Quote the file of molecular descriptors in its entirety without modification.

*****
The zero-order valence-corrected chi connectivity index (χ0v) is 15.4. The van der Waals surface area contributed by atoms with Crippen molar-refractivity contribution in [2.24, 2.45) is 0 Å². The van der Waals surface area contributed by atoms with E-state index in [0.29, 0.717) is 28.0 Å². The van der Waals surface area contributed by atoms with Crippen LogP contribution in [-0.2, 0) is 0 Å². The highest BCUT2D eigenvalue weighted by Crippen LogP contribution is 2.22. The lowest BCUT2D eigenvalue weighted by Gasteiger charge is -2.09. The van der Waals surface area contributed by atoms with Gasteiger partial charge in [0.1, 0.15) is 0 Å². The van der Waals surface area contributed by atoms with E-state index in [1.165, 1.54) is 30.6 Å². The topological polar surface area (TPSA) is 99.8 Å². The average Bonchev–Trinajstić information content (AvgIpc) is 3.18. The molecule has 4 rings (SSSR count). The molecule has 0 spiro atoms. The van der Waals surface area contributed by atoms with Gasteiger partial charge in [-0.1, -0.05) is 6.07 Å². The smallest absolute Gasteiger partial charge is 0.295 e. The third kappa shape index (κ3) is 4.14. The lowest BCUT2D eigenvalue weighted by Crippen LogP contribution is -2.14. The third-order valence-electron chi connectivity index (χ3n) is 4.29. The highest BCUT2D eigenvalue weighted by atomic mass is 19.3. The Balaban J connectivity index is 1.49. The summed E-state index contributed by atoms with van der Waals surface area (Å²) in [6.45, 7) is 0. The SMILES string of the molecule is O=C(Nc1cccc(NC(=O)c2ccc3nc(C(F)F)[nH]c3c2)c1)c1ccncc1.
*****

The zero-order valence-corrected chi connectivity index (χ0v) is 15.4. The van der Waals surface area contributed by atoms with Crippen molar-refractivity contribution in [2.24, 2.45) is 0 Å². The van der Waals surface area contributed by atoms with E-state index in [0.29, 0.717) is 28.0 Å². The van der Waals surface area contributed by atoms with Crippen LogP contribution in [-0.2, 0) is 0 Å². The highest BCUT2D eigenvalue weighted by Crippen LogP contribution is 2.22. The lowest BCUT2D eigenvalue weighted by Gasteiger charge is -2.09. The van der Waals surface area contributed by atoms with Gasteiger partial charge in [0.1, 0.15) is 0 Å². The van der Waals surface area contributed by atoms with E-state index in [1.165, 1.54) is 30.6 Å². The topological polar surface area (TPSA) is 99.8 Å². The average Bonchev–Trinajstić information content (AvgIpc) is 3.18. The molecule has 4 rings (SSSR count). The molecule has 0 spiro atoms. The van der Waals surface area contributed by atoms with Gasteiger partial charge in [-0.1, -0.05) is 6.07 Å². The smallest absolute Gasteiger partial charge is 0.295 e. The third kappa shape index (κ3) is 4.14. The lowest BCUT2D eigenvalue weighted by Crippen LogP contribution is -2.14. The third-order valence-electron chi connectivity index (χ3n) is 4.29. The highest BCUT2D eigenvalue weighted by atomic mass is 19.3. The Balaban J connectivity index is 1.49. The summed E-state index contributed by atoms with van der Waals surface area (Å²) in [6.45, 7) is 0. The SMILES string of the molecule is O=C(Nc1cccc(NC(=O)c2ccc3nc(C(F)F)[nH]c3c2)c1)c1ccncc1.